It shows how a picture can have a different meaning depending on the framing. When you just look at the part on the left, you see a soldier deliberately threatening, or even killing, an enemy. The picture denounces the brutality of the army. When you look at the part on the right, you imagine a soldier giving water to a wounded man and saving his life. A form of praise for the army. In the real picture you can guess, with the colours of the uniforms, that the man in the middle is a prisoner, given something to drink by one soldier while the other soldier is keeping him under guard. This shows how a photo, which is supposed to show reality, can be biased depending on which part of reality you select.

>That’s right. Would it be the same with other media?

Of course. It is even easier to edit audio recordings and cut off sentences that you don’t want to be heard. It is the same with videos. The same scene can have a different impact and meaning depending on the commentary, or even the background music. Political propaganda is based on that, so why shouldn’t a newspaper do the same? This is why you have to be aware that the truth is only to be found after consulting different media on the same subject.

>Right, and you, what media do you find most reliable?

Well, my parents watch the news on TV, and I sometimes do too, but I don’t really trust what I hear and see. I am deeply aware of and concerned by the influence the media can have on our perception of current events. Sometimes, as I have just said, just by the way they focus on something and omit something else, yes, by the way the news is presented. Actually, I believe the press, newspapers and news magazines, that is the most reliable, as long as you deal with quality press, but I don’t have much time to read the papers, so my main source of information is the Internet, mostly. Its advantage is that you can get informed at any time, it’s really convenient… and free.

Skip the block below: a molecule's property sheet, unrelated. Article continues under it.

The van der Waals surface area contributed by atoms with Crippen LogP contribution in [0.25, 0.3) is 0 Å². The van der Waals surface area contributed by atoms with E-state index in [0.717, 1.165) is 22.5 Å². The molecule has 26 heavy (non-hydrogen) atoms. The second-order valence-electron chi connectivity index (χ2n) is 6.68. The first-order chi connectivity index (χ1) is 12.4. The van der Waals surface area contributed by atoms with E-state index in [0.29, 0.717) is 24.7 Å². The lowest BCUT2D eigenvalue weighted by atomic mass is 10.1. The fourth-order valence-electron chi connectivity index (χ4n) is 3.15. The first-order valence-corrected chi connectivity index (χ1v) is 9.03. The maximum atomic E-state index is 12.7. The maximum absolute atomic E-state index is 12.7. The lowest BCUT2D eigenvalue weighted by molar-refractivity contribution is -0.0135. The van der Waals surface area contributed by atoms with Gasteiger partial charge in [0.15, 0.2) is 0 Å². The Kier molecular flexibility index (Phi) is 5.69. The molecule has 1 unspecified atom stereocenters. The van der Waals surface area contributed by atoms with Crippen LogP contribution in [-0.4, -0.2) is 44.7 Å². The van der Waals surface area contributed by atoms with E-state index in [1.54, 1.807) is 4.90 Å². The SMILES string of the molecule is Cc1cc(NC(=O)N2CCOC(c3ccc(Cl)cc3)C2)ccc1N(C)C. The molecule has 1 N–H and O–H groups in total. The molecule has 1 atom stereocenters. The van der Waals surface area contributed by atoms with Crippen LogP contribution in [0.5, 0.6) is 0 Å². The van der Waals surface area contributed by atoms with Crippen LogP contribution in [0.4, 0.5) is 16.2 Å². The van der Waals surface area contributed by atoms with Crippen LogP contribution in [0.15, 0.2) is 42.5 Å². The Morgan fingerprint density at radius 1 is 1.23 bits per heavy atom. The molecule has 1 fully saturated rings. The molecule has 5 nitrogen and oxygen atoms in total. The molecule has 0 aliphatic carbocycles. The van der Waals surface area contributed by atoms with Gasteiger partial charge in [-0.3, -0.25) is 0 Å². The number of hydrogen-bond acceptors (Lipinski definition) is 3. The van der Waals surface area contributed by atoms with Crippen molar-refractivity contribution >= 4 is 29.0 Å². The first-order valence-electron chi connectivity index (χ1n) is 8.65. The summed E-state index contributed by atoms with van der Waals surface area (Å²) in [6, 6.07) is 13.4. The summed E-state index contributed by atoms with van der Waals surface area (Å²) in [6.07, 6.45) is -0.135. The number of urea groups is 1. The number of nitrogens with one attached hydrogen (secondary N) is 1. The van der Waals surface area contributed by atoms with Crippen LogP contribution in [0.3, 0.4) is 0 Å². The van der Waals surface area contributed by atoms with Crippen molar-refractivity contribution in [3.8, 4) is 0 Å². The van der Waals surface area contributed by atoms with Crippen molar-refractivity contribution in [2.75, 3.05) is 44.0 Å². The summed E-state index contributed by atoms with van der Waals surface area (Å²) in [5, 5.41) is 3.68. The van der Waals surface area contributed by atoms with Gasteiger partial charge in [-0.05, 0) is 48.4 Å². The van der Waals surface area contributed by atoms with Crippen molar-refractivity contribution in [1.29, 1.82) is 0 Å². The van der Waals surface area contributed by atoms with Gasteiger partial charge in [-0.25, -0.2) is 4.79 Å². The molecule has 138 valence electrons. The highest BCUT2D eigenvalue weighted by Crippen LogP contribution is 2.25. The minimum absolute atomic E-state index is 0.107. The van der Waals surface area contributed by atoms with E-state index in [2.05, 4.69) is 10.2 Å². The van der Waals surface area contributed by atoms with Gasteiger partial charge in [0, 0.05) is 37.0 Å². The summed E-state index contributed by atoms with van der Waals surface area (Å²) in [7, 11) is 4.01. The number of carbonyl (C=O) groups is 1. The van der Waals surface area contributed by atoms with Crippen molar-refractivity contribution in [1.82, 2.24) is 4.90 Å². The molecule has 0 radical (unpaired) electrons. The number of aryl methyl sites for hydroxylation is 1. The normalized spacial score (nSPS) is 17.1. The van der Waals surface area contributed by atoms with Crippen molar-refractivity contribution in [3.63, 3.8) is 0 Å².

>Do you think the press has a future?

I’m not sure… I mean, even in the United Kingdom, the global circulation of newspapers is decreasing, so that some famous papers are in danger. Some have even disappeared overnight due to the competition with the Internet. Yet, some press groups have found a solution and now publish their papers online. They have managed to adjust to our modern world.

>If the press disappears, then the Fourth Estate, as you said, will disappear too…?

Well, when I read about the News of the World, which had to close down when it was revealed that it had tapped the phones of famous people, I sometimes wonder about the Fourth Estate… But, well, I hope it won’t. But it is noticeable that more and more, big media companies tend to disappear and the most up to date news is given on the Internet, by blogs for example. It was the case during the Arab Spring, when journalists couldn’t access the countries where the uprisings took place. Instead, the people who took part in them posted messages on their blogs to get everyone informed of what was going on.

>Well, isn’t that a bit dangerous? I mean, you said that your main source of information is the Internet, but how can you be sure the information given by non-journalists on the Internet is reliable when even what is given by the press can be biased?

That’s right. But when you are aware of this, you don’t only trust one blog, for example. Reading different blogs that contradict each other will help you find the truth. The Internet is so reactive that when something particularly untrue is published, there will be lots of blogs and twitters to alarm you. Will the people, thanks to the Internet, be the Fourth – or Fifth – Estate?

Anyway, as a conclusion, anybody can now publish anything, but it’s the journalist’s job to check the information or warn people about where it comes from. This is why I do hope the press will keep on informing us and that more and more people will learn to be less gullible and to be more mindful of the truth of what they see or hear.

>So do I. Thank you very much.